This will probably be a long answer, but stick around. It is a good question that I think many have tripped over once in their careers.
What you are seeing is not at all uncommon. In fact, it is to be expected. By the way, it is arguably not terribly appropriate to use significance tests on the coefficients, when there is no randomness in the data anyway. We use regression models in places where they are not really appropriate, and then it seems natural to apply methods based on statistical tests. But there is no randomness here.
Lets look at an example to understand what happens. I'll do it in MATLAB, using some of my own tools. Try fitting an exponential function, by sampling 101 uniform data points from 0 to 1. The nice thing about my choice of function is the series for it is known and easily written down.
X = 0:.01:1;
Y = exp(X);
There is no error at all. So the residuals in the fit will be purely lack of fit.
mdl = polyn2sympoly(polyfitn(X,Y,'constant, x'));
P = polyn2sympoly(mdl)
0.874119292489012 + 1.69114271520557*x
Now the first order truncated Taylor series model would have been simply 1+x. But a first order linear regression model through those points will miss above and below the curve. In fact, it will tend to cross the curve in 2 points, and the residuals will tend to be fairly quadratic looking. Since we know the actual Taylor series, the residuals as y-yhat will be...
(1 + x + x^2/2 + x^3/6) - P
0.125880707510988 - 0.691142715205567*x + 0.5*x^2 + 0.166666666666667*x^3
So in general, the residuals will be a function that will tend to be dominated by the highest order truncated term, in this case, the quadratic term. That does not mean the constant and linear terms were estimated exactly & correctly compared to the Taylor series. If fact, they will not be. A plot of the residuals should make this clear.
Jumping ahead to a higher order model, here is a 4th order polynomial model.
mdl = polyfitn(X,Y,'constant, x,x^2,x^3,x^4');
P = polyn2sympoly(mdl)
1.00004767172716 + 0.998491471851398*x + 0.510486867080189*x^2 + 0.139707694443945*x^3 + 0.0694961565648233*x^4
You can see that the lower order coefficients are now starting to look like the known values from the Taylor series, and by the way, all of those coefficients will be highly significant. I'd expect them to be so, as the Taylor series had no zero coefficients. So if I look at the ratio of the parameter coefficients to their approximate standard errors, I get unsurprisingly large numbers.
119272.343263854 8504.47662299035 1061.5504181253 192.89918511997 193.456498197328
Again, look at a residual error plot.
It should be no surprise if this looks vaguely sinusoidal. Again, I expect the residual curve to cross the x axis in 5 points for a 4th order model. In general, n+1 points for an n'th order polynomial model. It simply MUST look vaguely sinusoidal!
Should I have done something differently? I think so. While it makes some distorted sense to fit a polynomial model to the curve, polynomials are rarely a good choice for these tasks. They tend to have numerical problems. High order models tend to go crazy if you are not careful. And low order models are simply not sufficiently accurate when you have essentially exact data.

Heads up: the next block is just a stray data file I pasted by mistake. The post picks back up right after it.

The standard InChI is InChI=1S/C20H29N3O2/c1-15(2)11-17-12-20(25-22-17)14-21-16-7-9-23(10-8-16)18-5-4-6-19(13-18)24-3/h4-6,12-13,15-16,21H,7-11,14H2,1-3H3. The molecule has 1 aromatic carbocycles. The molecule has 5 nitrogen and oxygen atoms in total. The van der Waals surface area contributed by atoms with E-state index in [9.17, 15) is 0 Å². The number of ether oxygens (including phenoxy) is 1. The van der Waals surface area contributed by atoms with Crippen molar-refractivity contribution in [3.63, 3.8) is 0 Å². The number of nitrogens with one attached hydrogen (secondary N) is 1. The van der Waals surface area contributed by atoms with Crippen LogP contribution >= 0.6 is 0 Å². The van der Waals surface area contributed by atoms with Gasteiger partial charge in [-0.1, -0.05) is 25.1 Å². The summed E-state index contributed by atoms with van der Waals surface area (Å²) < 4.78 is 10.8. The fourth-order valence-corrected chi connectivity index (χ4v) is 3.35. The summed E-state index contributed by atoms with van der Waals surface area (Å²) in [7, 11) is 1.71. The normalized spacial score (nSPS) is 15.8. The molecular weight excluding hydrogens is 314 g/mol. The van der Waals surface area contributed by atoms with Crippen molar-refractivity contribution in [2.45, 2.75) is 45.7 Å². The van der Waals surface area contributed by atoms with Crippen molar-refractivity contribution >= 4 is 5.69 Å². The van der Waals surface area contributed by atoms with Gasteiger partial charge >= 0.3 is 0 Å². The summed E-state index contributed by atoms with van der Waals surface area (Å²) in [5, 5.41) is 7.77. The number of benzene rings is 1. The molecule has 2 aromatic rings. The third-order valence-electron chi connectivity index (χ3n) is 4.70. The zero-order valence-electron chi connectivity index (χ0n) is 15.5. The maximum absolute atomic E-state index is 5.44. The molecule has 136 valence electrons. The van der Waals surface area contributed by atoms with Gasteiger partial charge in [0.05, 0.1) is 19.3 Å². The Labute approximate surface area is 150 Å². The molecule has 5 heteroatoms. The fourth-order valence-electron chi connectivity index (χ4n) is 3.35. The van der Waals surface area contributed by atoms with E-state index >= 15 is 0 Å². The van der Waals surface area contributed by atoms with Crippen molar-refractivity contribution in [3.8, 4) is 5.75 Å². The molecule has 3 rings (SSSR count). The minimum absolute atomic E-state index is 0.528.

So when is it a good idea to use a polynomial regression model? Polynomials DO have their uses. Low order polynomial models are nice if you need only encapsulate the basic behavior of your data, in a local region where the low order model is sufficiently accurate. They make the most sense when your data is so noisy that you cannot estimate more than a few terms. Too often people end up then going to a higher order model. After all, any well behaved function will have a series representation, so a polynomial model of some order SHOULD suffice! High order polynomials just have so many problems, with the fit, with accurate evaluation, with extrapolation. They even have what I call "intrapolation" problems, where we see large oscillations or ringing inside the domain of the data.
A better choice of model is often a spline of some ilk. Use an interpolating spline, or smoothing spline, or a regression spline. The exact choice should depend on your goals for this model and what you know about the function. Is there any noise at all to be smoothed out? If so, then you might need a smoothing or regression spline. Can you afford to have many knots in the spline, and can't afford any residual error at all? Then an interpolating spline is arguably right. I've had cases where even though the data was known to have noise in it, the client could not afford to modify the shape of the curve in a specific highly curved region, needing to pin down the shape of that spline carefully. In that case, an interpolating spline was indicated despite the presence of known noise.
A regression spline fit with 5 knots to the exponential yields reasonably small residual errors, however note that the residuals still have a sinusoidal shape to them. Always look at the Y axis scaling though. The limits are +/- 0.000015, so reasonably tight. The vertical bars show the equally spaced knot locations.
Again, while the residuals still show a pattern, if they had any lower order shape to them, the regression model could have removed it, thus reducing the sum of squares of the errors! And since the data had no noise in it, I cannot expect to see a noisy looking residual plot as we see in traditional regression models on noisy data.
So you saw exactly what I'd expect to see. In hindsight, it is the only way the residuals could logically look.